Glimmerglass Festival’s Barber of Seville Achieves Lift Off and Soars

United StatesUnited States The Glimmerglass Festival [1] – Rossini, The Barber of Seville: Soloists, The Glimmerglass Festival Orchestra and Chorus /Joseph Colaneri (conductor), Alice Busch Opera Theater, Cooperstown, 20.7.2018. (RP)

Dale Travis (Doctor Bartolo) and Emily D’Angelo (Rosina) in The Barber of Seville © Karli Cadel/The Glimmerglass Festival
Dale Travis (Doctor Bartolo) & Emily D’Angelo (Rosina) in The Barber of Seville
© Karli Cadel/The Glimmerglass Festival

Count Almaviva – David Walton
Rosina – Emily D’Angelo
Doctor Bartolo – Dale Travis
Figaro – Joshua Hopkins
Don Basilio – Timothy Bruno
Berta – Alexandria Shiner
Fiorello – Ben Schaefer
An Officer – Maxwell Levy
Figaro’s Assistant – Rock Lasky

Director – Francesca Zambello
Set Designer – John Conklin
Choreographer – Olivia Barbieri
Costume Designer – Lynly Saunders
Lighting Designer – Robert Wierzel
Hair & Makeup Designer – Dave Bova
Continuo – Christopher Devlin
Chorus Master – Katherine Kozak

Undoubtedly Francesca Zambello and John Conklin will be taken to task by some for not developing probing, original insights into The Barber of Seville, creating visual spectacles or updating the action to someplace like modern-day Yemen for their new production for the Glimmerglass Festival, but not by me. (Having seen their 1992 Lucia di Lammermoor at the Metropolitan Opera, I have no doubt that they are up to the task.) Instead, they resorted to those old standbys, fidelity to the score and adhering to the sensibilities of the era in which this comic masterpiece was created. And what a winning combination it was.

The action remained in Seville, and to underscore the point they spelled it out, literally, letter by letter. Architectural renderings of the city in blue provide the backdrop for the comedy. Costumes suggested the late eighteenth century, including those of the male commedia dell’arte troupe who do triple duty as singers, stagehands and props. Set elements were few: the balcony beneath which Count Almaviva serenades Rosina, a mobile barber shop, a few pieces of furniture and, of course, thunder, lightning and rain.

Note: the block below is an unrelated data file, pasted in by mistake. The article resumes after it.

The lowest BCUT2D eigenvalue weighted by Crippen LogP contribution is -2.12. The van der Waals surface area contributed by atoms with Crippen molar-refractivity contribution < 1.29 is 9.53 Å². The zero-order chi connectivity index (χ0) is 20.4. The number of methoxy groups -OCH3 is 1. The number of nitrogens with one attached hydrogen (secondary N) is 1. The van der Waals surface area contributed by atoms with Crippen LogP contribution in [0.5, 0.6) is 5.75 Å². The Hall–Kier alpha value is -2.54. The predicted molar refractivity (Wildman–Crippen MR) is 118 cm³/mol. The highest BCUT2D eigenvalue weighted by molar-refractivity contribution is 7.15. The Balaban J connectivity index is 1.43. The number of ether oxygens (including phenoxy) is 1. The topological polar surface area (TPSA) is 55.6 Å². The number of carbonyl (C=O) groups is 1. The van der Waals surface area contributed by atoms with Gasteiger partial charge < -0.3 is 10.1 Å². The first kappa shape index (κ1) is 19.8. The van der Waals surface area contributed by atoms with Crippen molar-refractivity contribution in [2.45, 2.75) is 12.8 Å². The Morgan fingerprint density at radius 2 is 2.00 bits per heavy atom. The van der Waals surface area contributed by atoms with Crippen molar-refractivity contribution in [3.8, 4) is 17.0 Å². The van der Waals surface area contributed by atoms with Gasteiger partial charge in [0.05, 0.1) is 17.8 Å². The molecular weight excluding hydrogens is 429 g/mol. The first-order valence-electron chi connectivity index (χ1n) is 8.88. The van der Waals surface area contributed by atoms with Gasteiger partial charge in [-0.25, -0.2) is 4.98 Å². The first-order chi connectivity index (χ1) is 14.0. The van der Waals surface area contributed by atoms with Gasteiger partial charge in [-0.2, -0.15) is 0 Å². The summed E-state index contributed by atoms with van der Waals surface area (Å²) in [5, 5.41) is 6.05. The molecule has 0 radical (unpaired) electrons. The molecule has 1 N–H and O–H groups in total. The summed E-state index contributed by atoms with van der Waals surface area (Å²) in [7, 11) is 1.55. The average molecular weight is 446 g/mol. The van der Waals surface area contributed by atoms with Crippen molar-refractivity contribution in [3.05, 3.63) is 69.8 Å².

The wit was instilled by photos of Rossini (albeit in his old age, rather than his youthful prime when he wrote this opera) and other contemporaries, quotes from the playwright and signs that pointed out the obvious, such as an approaching storm. There was a touch of the modern with the branding, FIGARO Inc., summing up the barber’s portfolio of money-making endeavors. Bright red, white and blue barber poles served as the franchise’s logo, while red velvet bags of money repeatedly appeared out of thin air to grease the palms that kept his schemes afloat.

Zambello gathered a cast that was tailor-made for their roles, and they made it all seem so natural and effortless. Joshua Hopkins in the title role came through the audience tossing off opera’s most famous entrance aria with aplomb. Hopkins’ baritone is full and free with high notes that ring effortlessly, and his Figaro was a dashing scamp.

Emily D’Angelo’s Rosina was pert, petulant and cunning. Her voice, a burnished, coppery mezzo-soprano, is a perfectly even column of sound, and there is laughter as well as fire in her deftly dispatched coloratura. Only in her mid-twenties, D’Angelo is a wonder, but then perhaps I am not the best judge, as it is just the type of voice that I fancy.

As her suitor, David Walton displayed a slender tenor with a silvery sheen and impressive agility; there was never even a hint of strain in his elegant singing. In any of Count Almaviva’s guises — serenading student, drunken soldier, nasal-voiced music teacher or dashing count — he too was a winner.

The veteran of the cast, and its anchor, was bass-baritone Dale Travis as Don Bartolo. Whenever Travis was on stage, I just thought what a talent, what a pro, and how generous a performer he is. There is nothing as delightful as a pompous, proud old codger who does not take himself too seriously, and he was cut from that cloth.

As Don Basilio, Timothy Bruno’s virile and luxuriant bass gleefully gave voice to the powers of rumor and slander. Later, he was more than happy to accept one of those bags of cash in exchange for his acquiescence to Figaro’s ploy to hoodwink Don Bartolo. Rounding out the male cast was the Fiorello of Ben Schaefer, another fine young baritone to put on my watch list.

The Berta of Alexandria Shiner, with her huge ring of keys and a glint in her eye, was equal parts servant and women’s prison warden, sneezing every time she takes a sniff of her snuff. In the Act I Finale Shiner’s voice sailed into the auditorium, and I have never so eagerly awaited Berta’s Act II arietta as I did at this at this performance. She didn’t disappoint; whether full-throttle or scaled-down, Shiner has both the voice and personality to turn even a supporting role into a star turn.

Eleven-year-old Rock Lasky as Figaro’s silent assistant does too, and he never sings a note. How does a kid that young know how to capture so much wisdom and cynicism in side-long glances and shoulder shrugs?

The sounds that emerged from the pit were just as graceful and electrifying. The overture was played without any distracting stage gimmicks. How wonderful it was to anticipate the curtain rising. Conductor Joseph Colaneri knows how to make a Rossini Rocket take flight and, once airborne, the tempos never flagged.

Opera doesn’t get much better than this.

Rick Perdian

The 2018 Glimmerglass Festival runs through 25 August 2018, for more information, click here.

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